Many farmers’ markets across NS include live music as it adds to the great atmosphere of a market and invites you to stick around, greet your neighbours and tap your feet. It will come as no surprise that the Cape Breton Farmers’ Market shines when it comes to live music!
Groceries, gifts, music and more, the Cape Breton Farmers’ Market is a long standing tradition with over 30 years under their belt! And, if you are looking to try something new, to switch things up from the same old pizza take-out routine, then we recommend digging in to the diversity of delicious, ready-to-eat ethnic foods available at the market, from African to Italian, Pakistani to German.
Inverness Village Market
Located at: 40 Mill Road, Inverness
Market day: Saturdays 11am – 2pm, June 25th – August 27th
Market personality: The Inverness Village Market kicks off their season in just over a week, on Saturday, June 25th. This market, run by the Cottage Workshop, has a brand new home at 20 Mill Road, just behind the legion – thanks to the famous Chase the Ace in Inverness this past winter! Our biggest tip? Go to the Inverness Village Market hungry – ready to dig in to a bowl of the Cottage Workshop’s famous seafood chowder! And, Inverness isn’t too far from from another market town, Mabou, so if you are vacationing or live in the area, you can make it a weekend affair by visiting the Inverness Village Market on Saturday, and the Mabou Farmers’ Market on Sunday! We promise you will be well fed!
Mabou Farmers’ Market
Located at: Mabou Arena, 186 Mabou Harbour Road
Market day: Sundays 11am – 2pm, June 1st – October 15th
Market personality: This season, the Mabou Farmers’ Market turns 9 and boy how the market has grown! Nine years ago, the market started with just 6 vendors and about 100 loyal customers. Now, the market is home to as many as 58 vendors and serves a regular 900 customers per market day! The Mabou Farmers’ Market kicked off their season earlier this month, so no need to wait – stop by this Sunday! Our recommendation? Pick up a loaf of traditional German bread and bite into a fresh baked pretzel right there on the spot! Don’t miss the handmade Syrian chocolates, candies and baklava. And, if it is seafood you are after, you’ll be thrilled to find fresh, local oysters as well as – new this season – Cape Breton lobster! If you are on a road trip across the island, this market makes an ideal pit stop – located on the midpoint of Cape Breton’s world famous Ceilidh Trail.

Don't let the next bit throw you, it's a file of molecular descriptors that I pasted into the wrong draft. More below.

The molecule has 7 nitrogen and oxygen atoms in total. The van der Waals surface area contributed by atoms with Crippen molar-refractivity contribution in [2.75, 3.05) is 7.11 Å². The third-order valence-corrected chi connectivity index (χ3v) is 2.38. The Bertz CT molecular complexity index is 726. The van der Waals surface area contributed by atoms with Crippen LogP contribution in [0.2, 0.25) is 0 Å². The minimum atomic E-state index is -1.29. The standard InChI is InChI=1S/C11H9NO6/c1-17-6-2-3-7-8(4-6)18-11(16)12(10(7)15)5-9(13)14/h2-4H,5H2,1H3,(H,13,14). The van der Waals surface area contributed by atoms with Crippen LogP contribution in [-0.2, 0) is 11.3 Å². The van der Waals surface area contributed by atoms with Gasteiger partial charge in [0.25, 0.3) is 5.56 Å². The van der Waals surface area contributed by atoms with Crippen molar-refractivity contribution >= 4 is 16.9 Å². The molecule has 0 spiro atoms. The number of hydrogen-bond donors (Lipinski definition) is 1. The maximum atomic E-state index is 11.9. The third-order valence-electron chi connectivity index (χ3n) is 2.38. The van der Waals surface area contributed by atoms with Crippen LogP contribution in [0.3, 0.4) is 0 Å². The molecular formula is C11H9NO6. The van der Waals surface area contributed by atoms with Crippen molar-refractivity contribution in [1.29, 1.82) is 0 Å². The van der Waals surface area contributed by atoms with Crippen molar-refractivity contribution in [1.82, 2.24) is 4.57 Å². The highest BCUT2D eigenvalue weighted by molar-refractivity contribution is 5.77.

Port Hawkesbury Community Area Market
Located at: Civic Centre, 606 Reeves Street, Port Hawkesbury
Market day: Saturdays 10am – 2pm, June 11th – October 15th bi-weekly.
Market personality: By popular demand, the Port Hawkesbury and Area Community Market is back operating at the Civic Centre this season – a great spot for a great market. The market runs every second Saturday, making June 25th your next opportunity to shop the market. Food trucks are a great addition to a farmers’ market and this market knows it. Find “Stand and Stuff Your Face” food truck (home of the double grilled cheese cheesy burger) each market day at the Civic Centre along with a much, MUCH more! If you’re making your way to Cape Breton from the mainland, Port Hawkesbury will greet you just on the other side of the causeway. The farmers’ market will be full of smiling faces, friendly folks, delicious food and unique craft. Don’t miss it.
Want to know more?
Wondering what’s in season and available at a farmers’ market near you? Find, and keep in touch, with these great farmers’ markets using Facebook. But, consider this your warning – do not scroll through farmers’ market photos on an empty stomach!
Cape Breton Farmers’ Market (Sydney): https://www.facebook.com/CBFarmersMarket/?fref=ts
Inverness Village Market: https://www.facebook.com/InvernessVillageMarket/?fref=ts